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Negotiations: Power • Process • Principles

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Benefits

  • Avoid risk
  • Save money
  • Resolve disputes
  • Close that big deal
  • Get what you pay for
  • Gain and retain power
  • Learn strategies and tactics
  • Prevent future headaches
  • Get a better agreement
  • Obtain your objectives

Overview

If you’re ever in a position that requires you to negotiate, this is a must-attend seminar! Do better trade agreements, acquisitions/mergers, real estate transactions, labor settlements and corporate or government procurement. Close large sales or improve any deal where you need to protect your interests. Unlike other ICN courses, which are aimed at IT procurement professionals, this seminar is for anyone who negotiates anything.

Click here for a print friendly course outline

Who Should Attend?

Rookies through proven veterans – everyone who negotiates. It will make a positive difference in the deals you do. Now, more than ever, it’s important that you know how to negotiate effectively. Attend and you’ll learn a methodology that allows you to accomplish your objectives. We guarantee that you will:

  • Increase your negotiating power
  • Understand a process that ensures success
  • Learn principles used by experienced negotiators

Comprehensive, in-depth

This course is the most thorough, practical and effective negotiations seminar available. Its content and instructors get very high ratings from attendees with all levels of negotiations experience. Review a partial course outline.

CTPE CN courses qualify for CTPE credits. Caucus awards up to 12.5 continuing education hours to attendees of this workshop toward their Certified Technology Procurement Executive certification.
C.P.M. Those successfully completing this workshop can receive up to 12.5 C.P.M. points. ISM’s consent to award points is not an endorsement of this program or its contents.

Workshop Outline

Click here for a print friendly course outline

Why Negotiate?

 

  • Procure items
  • Solve a problem
  • Follow a directive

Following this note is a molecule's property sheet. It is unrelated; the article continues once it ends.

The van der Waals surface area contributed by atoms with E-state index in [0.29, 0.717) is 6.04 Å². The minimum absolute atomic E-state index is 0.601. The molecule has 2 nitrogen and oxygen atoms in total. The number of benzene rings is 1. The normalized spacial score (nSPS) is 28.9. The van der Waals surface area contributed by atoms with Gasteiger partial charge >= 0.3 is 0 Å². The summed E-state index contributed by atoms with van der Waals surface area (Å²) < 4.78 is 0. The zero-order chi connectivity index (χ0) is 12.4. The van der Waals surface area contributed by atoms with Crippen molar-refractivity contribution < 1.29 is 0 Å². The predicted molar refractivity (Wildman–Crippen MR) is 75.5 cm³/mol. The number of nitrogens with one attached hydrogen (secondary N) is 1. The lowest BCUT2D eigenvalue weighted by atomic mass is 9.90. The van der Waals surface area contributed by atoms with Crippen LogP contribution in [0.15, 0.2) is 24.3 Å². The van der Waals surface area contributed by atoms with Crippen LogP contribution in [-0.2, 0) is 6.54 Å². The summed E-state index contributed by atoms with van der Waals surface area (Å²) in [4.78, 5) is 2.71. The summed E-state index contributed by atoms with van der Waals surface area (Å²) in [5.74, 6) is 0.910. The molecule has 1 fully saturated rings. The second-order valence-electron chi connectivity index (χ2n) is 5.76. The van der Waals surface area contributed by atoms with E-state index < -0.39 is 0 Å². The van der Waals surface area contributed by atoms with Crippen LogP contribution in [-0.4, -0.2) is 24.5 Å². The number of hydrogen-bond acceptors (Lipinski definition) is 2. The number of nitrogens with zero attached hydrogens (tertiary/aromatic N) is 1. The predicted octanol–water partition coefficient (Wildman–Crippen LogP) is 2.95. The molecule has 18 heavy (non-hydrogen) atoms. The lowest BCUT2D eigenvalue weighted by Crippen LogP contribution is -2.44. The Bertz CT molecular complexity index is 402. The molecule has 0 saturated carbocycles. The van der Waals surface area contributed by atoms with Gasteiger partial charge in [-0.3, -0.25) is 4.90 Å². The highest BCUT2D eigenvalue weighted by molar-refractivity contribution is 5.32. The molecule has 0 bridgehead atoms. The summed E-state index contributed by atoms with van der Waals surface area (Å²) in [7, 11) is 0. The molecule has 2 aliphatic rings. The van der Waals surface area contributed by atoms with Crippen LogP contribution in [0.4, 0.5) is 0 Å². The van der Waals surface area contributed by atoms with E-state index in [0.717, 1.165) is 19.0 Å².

• Create innovation
  • Combat competition
  • Close a sale
  • Renew a contract
  • Seize an opportunity
  • Improve performance

Our Challenges

 

  • We avoid conflict
  • We lack experience
  • We give too much information
  • We have fragmented position
  • We don’t know what’s possible
  • We make mistakes
  • We are unprepared
  • We don’t allow enough time
  • We lack training, experience, skills
  • We don’t have negotiating power
  • We don’t use a negotiation process
  • We don’t know proven principles

Overview of Solution

Power

  1. Comes from a variety of sources
  2. Can be gained, lost or given away
  3. Affects attitude, behavior and outcomes
  4. The essential important factor ?

Process

  1. Effective negotiation is a process, not an event
  2. Use in whole or in part
  3. It’s about project management
  4. Provides focus, direction, discipline, consensus and consistency

Principles

  1. Best practices
  2. Collective wisdom
  3. Practical, proven do’s and don’ts
  4. From painful learning experiences

Negotiating Power

Sources

  1. Control—Seven components to
    manage, including:

    1. Contract
    2. Emotions
    3. Agenda
  2. Alternatives
  3. Authority—Gain four ways
  4. Information—Six critical points,
    including:

    1. Information is power
    2. Talking = giving information
    3. Listening = receiving information
  5. The deal itself
  6. Opponent—Gain four different ways
  7. Interpersonal

Maintaining — Seven initiatives to keep power, including:

  1. Don’t eliminate source of power
  2. Don’t expose needs
  3. Counter opponent’s ploys

Process

Step 1: Organize

  1. Establish team
    1. Members
    2. Structure
    3. Roles—Seven pre-defined
      responsibilities, including:

      • Emissary
      • Observer
      • Good cop
  2. Develop scope
  3. Identify resources
  4. Collect/prioritize objectives
    1. Types of objectives—Ten important perspectives, including:
      • Results
      • Functional
      • Contractual
    2. Sources of objectives —
      Eight areas to survey, including:

      • Executives